Even in the Western Conference, which is absolutely loaded with talent, there are still players on specific teams who must take their game to the next level in 2016–17. Simply put, it will happen across the NBA. When shifting our attention to the Eastern Conference, it’s clear that this same sentiment stands true.
While there may not be quite as many title contenders in the East as there are out in the West, there are still plenty of talented teams. Now, for the five players below, if they want to see their teams succeed next season, much of that success will be based on how well they perform. These are the five players in the Eastern Conference who must step up this upcoming season.
1. Nicolas Batum, Charlotte Hornets
The Hornets knew exactly who they wanted to keep most out of their many free agents during the 2016 offseason, and it was Nicolas Batum. They gave him a five-year, $120 million deal, which will make him one of the faces of the franchise, pairing him with point guard Kemba Walker for many years to come.
Batum shot a strong 42.6% from the field, while averaging 14.9 points, 6.1 rebounds, and 5.8 assists-per-game. By the time the season concluded, he had gelled with the rest of his teammates and was essentially a triple-double threat every night. As great as Batum was last season, the Hornets lost a few players, including Jeremy Lin, Courtney Lee, and Al Jefferson to free agency. They will need him to be everything he was in 2015 and more this coming year if they want to remain a legitimate playoff team.
2. Goran Dragic, Miami Heat
When Dwyane Wade missed time during the 2015–16 season, guess whose number was called to fill in the void? None other than Goran Dragic. His first two seasons with the Heat have been a bit up-and-down, but he’s managed to put together two strong seasons.
Dragic averaged 16.6 points and 5.3 assists in 2014, and then 14.1 points, and 5.8 assists in 2015. We should absolutely expect to see those numbers increase pretty drastically next season. Not only will Dragic have the ball in his hands for the bulk of offensive possessions, but he will also be asked to score the ball more. With Wade gone, the Heat are losing 19 points per game, and that has to be made up somewhere.
3. Dennis Schroder, Atlanta Hawks
If you doubted even for a second that the Atlanta Hawks trusted Dennis Schroder, then this offseason should sum things up for you. The team is putting their faith in the 22-year-old, and while he hasn’t gotten a ton of playing time to this point, his minutes and statistical output have increased in each of his three seasons. The 2015–16 season was by far his best, as Schroder averaged 11 points, 4.4 assists, and 2.6 rebounds per game.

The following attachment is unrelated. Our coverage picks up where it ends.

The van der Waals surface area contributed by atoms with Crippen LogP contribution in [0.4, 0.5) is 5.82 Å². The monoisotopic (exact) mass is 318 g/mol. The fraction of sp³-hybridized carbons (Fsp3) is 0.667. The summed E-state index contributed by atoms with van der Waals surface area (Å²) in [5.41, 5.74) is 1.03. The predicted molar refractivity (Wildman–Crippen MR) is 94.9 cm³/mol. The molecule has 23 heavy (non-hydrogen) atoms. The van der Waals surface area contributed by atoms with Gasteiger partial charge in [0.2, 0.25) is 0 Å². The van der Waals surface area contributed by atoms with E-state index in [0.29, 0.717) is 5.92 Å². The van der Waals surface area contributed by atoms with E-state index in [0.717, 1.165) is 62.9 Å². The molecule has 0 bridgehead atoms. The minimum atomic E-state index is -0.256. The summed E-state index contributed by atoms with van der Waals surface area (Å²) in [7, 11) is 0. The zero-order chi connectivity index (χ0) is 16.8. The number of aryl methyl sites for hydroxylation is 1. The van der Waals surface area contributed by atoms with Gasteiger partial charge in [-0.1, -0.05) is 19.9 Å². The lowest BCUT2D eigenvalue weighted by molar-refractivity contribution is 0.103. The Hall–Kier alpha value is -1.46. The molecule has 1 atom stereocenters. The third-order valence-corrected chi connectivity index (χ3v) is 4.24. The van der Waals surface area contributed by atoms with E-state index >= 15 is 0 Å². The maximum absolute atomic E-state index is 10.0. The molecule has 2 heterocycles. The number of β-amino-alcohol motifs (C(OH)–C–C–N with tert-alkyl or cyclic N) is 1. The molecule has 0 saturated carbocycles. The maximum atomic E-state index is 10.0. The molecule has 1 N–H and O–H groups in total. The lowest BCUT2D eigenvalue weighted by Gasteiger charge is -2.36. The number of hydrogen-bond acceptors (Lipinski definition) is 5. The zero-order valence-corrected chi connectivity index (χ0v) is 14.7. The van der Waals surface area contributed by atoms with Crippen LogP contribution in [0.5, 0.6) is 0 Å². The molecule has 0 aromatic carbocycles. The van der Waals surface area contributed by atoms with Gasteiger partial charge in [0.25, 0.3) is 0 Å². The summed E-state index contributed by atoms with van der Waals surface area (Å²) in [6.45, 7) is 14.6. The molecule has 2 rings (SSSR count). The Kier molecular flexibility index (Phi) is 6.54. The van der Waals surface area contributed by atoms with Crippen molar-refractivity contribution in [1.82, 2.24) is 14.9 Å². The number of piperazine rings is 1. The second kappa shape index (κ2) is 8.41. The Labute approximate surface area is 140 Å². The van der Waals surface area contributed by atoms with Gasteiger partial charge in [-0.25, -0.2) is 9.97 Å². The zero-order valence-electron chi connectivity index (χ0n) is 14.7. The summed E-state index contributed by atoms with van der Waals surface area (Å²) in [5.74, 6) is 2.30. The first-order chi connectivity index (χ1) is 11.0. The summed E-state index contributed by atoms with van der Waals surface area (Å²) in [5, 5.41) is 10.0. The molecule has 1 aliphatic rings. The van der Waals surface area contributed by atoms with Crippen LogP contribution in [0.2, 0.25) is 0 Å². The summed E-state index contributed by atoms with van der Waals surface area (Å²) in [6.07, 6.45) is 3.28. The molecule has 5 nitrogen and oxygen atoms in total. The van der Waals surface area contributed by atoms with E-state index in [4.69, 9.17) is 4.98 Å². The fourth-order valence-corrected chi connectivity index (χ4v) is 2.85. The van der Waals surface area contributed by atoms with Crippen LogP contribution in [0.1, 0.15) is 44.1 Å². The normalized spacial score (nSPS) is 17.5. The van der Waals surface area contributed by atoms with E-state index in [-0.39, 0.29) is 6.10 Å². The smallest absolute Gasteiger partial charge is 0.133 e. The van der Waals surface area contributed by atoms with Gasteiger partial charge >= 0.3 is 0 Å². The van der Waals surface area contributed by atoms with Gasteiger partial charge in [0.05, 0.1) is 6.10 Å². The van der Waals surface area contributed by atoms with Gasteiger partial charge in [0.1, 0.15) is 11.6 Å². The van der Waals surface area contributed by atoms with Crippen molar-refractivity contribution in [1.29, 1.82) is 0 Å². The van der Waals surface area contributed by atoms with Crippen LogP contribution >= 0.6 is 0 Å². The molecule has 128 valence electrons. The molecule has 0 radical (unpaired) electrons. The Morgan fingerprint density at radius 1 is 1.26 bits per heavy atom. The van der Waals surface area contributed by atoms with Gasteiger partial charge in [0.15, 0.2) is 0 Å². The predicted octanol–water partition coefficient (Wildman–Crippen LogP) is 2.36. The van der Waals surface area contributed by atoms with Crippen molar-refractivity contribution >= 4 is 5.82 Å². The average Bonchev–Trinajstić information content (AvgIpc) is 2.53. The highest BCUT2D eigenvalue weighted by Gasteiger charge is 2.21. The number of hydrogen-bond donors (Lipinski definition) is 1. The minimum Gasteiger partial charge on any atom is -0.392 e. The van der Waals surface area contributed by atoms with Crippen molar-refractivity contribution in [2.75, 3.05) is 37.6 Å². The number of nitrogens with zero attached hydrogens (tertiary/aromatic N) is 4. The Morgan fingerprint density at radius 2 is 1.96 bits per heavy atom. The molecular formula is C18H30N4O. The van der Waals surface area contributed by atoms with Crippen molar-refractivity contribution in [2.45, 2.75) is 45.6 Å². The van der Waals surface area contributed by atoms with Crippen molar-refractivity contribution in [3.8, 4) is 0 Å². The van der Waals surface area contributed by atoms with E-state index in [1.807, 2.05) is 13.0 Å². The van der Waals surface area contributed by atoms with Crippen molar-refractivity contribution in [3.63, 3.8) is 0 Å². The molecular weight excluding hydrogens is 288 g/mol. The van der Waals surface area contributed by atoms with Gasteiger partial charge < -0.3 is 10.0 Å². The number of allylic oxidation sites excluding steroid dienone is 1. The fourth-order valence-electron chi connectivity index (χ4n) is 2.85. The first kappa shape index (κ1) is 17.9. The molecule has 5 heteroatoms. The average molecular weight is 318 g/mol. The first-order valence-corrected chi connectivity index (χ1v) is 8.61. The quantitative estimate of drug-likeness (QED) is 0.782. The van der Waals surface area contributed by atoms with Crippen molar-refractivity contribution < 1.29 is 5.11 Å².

The Hawks chose to move Jeff Teague this offseason, which in turn puts all of the attention on Schroder. He seems prepared to take the next step in his career, and either way, the Hawks are ready to see what he’s capable of doing with big minutes. There’s talent around him, including newly-signed Dwight Howard, and big man Paul Millsap, so he shouldn’t have much trouble producing. With that said, it’ll be on him to push the Hawks to the next level.
4. Bradley Beal, Washington Wizards
The “real deal” Bradley Beal landed himself a pretty nice five-year, $128 million contract this offseason. While he only played in 55 games last season, he managed his best scoring season of his career, averaging 17.4 points per game. If the Wizards can rely on him to score 20-plus points a fair amount moving forward, then this was absolutely the right move.
The problem is Beal hasn’t come anywhere near that mark over his first four years. While the team’s lack of real success hasn’t been all on him, they’ve still managed to miss the playoffs in two of those years, while being eliminated in the Eastern Conference semifinals the other two seasons. If the Wizards want to get to the next level, they need a consistent scorer who can help out John Wall. Beal can be that man, but it has to happen, and it has to happen pretty quickly.
5. Dwight Howard, Atlanta Hawks
Dwight Howard is now 30 years old and fresh off his worst season since his rookie year. Even with that said, the Hawks paid up to land him, giving him a three-year, $70 million deal. Last season with the Houston Rockets, he averaged 13.7 points, 11.8 rebounds, and 1.6 blocks per game. While the numbers aren’t bad, and finding a powerful 7-foot big man isn’t easy, Howard will be a key part of Atlanta’s success.
While putting two Hawks players on this list may seem a bit odd, it goes to show that this team will either excel with their new game-plan or fall flat. Howard and Schroder will be the two pieces who decide that; Atlanta’s success will likely depend heavily on how those two are able to mesh together.